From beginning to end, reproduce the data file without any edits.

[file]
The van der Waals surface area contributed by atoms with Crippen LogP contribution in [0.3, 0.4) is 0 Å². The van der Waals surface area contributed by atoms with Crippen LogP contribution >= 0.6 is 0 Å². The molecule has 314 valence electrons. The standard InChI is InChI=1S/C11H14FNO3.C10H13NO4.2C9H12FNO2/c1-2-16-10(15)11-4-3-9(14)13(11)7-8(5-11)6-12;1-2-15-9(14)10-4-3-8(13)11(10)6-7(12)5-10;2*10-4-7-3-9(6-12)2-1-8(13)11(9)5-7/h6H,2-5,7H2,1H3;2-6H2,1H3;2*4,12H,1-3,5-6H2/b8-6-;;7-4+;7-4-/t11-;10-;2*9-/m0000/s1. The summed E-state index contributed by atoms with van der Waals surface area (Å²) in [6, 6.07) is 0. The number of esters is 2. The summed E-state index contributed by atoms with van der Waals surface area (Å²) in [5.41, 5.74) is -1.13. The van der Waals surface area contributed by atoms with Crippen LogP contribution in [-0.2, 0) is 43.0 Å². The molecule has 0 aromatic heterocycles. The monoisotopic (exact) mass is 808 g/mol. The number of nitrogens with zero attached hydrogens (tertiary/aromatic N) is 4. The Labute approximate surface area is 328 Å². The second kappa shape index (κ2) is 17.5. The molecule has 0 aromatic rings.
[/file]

The van der Waals surface area contributed by atoms with Crippen LogP contribution in [0.3, 0.4) is 0 Å². The van der Waals surface area contributed by atoms with Crippen LogP contribution >= 0.6 is 0 Å². The molecule has 314 valence electrons. The standard InChI is InChI=1S/C11H14FNO3.C10H13NO4.2C9H12FNO2/c1-2-16-10(15)11-4-3-9(14)13(11)7-8(5-11)6-12;1-2-15-9(14)10-4-3-8(13)11(10)6-7(12)5-10;2*10-4-7-3-9(6-12)2-1-8(13)11(9)5-7/h6H,2-5,7H2,1H3;2-6H2,1H3;2*4,12H,1-3,5-6H2/b8-6-;;7-4+;7-4-/t11-;10-;2*9-/m0000/s1. The summed E-state index contributed by atoms with van der Waals surface area (Å²) in [6, 6.07) is 0. The number of esters is 2. The summed E-state index contributed by atoms with van der Waals surface area (Å²) in [5.41, 5.74) is -1.13. The van der Waals surface area contributed by atoms with Crippen LogP contribution in [-0.2, 0) is 43.0 Å². The molecule has 0 aromatic heterocycles. The monoisotopic (exact) mass is 808 g/mol. The number of nitrogens with zero attached hydrogens (tertiary/aromatic N) is 4. The Labute approximate surface area is 328 Å². The second kappa shape index (κ2) is 17.5. The molecule has 0 aromatic rings.